One such survey found growing usage of alternate channels. Eight four percent respondents said they preferred to use ATMs, 67 percent mobile banking, 55 percent internet banking and just 17 percent use phone banking.

It was revealed that 86 percent individuals use mobile banking for fund transfer and 85 percent for account balances, while 75 percent used this medium for bill payments and only 17 percent for location-based discount.

The survey results also found a higher tendency of payments through cards — debit and credit. Around 90 percent respondents said they would like to use cards.

Card-based transactions on e-commerce portals also increased substantially, with e-commerce merchants processing 5.6 million transactions through payment cards amounting to Rs15 billion in the second quarter of FY21 compared to 3.9 million valuing at Rs11.9 billion in the first quarter. This reflects the overall potential for growth of E commerce platforms with increasing penetration of digital banks and payments platforms. Pakistan also has the fifth largest youth population in the world in absolute terms, with roughly half the population under the age of 25 and this means that consumer spending will be driven by the expanding workforce and middle class. Pakistan's e-commerce market size posted a growth of over 35 percent in the first quarter of the fiscal year 2021 to Rs96 billion compared to Rs71 billion over the corresponding period of last year. This growth reflects the untapped potential and presents a huge opportunity in a country which with only 21 percent of the population being banked or using any non-cash-based payment options. Cash still dominates Pakistan's economy, with most wages paid in paper money and merchants largely unable to accept digital payments. Only 21 percent of adults have a transaction account and of these only seven percent are women.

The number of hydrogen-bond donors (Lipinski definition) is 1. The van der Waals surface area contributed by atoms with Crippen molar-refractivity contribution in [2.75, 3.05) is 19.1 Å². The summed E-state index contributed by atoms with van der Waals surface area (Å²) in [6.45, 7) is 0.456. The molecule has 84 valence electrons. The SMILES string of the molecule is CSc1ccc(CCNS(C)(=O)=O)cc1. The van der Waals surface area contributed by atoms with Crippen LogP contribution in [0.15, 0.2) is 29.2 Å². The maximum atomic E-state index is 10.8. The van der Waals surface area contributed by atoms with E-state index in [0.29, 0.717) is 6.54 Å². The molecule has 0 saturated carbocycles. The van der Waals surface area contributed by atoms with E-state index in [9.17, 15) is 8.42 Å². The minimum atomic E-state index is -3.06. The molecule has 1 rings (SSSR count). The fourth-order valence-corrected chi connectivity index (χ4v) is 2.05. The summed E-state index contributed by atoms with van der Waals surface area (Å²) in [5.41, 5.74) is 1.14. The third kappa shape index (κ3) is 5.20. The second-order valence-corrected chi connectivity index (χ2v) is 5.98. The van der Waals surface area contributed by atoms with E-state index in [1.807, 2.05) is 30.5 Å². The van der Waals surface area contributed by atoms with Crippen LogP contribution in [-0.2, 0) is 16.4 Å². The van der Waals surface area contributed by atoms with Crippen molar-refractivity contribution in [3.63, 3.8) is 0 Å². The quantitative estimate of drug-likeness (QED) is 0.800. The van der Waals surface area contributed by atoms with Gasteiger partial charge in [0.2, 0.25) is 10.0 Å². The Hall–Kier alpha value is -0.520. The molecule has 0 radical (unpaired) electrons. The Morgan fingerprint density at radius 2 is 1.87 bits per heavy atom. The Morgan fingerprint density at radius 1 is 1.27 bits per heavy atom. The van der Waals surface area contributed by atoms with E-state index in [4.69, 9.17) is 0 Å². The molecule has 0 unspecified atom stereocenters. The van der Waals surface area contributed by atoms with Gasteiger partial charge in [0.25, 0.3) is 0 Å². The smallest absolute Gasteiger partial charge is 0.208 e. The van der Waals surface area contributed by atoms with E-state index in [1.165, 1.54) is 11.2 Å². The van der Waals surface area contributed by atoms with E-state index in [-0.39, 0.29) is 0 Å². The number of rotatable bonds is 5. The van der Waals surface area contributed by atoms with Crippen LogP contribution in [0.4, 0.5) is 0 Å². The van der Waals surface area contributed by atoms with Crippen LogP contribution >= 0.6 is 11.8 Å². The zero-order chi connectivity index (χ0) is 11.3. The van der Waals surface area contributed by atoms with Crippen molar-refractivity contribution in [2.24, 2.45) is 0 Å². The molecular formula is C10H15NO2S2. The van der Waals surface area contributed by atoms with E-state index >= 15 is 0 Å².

Despite the overall potential the biggest challenge faced by digital banking and payment service operators has been the variety of business and operating models with digital access / delivery channels for conventional banks, payment service operators or micro finance institutions with focus towards offering digital options for micro payments and the need and potential for creating digital only banks as per the draft of the guidelines issued by the SBP.

Whereas there may not be an appropriate fit for all models for a digital bank, success of any business proposition for a digital bank must be based upon its independence from the conventional banking model.

Critical aspects of such a model must be based upon:

• A digital front end to acquire customers including a sales and service model structured with little or no paper documents and without physical interface

• Software / cloud-based back-end operating system with the appropriate digital and technical safeguards expected of any core banking platform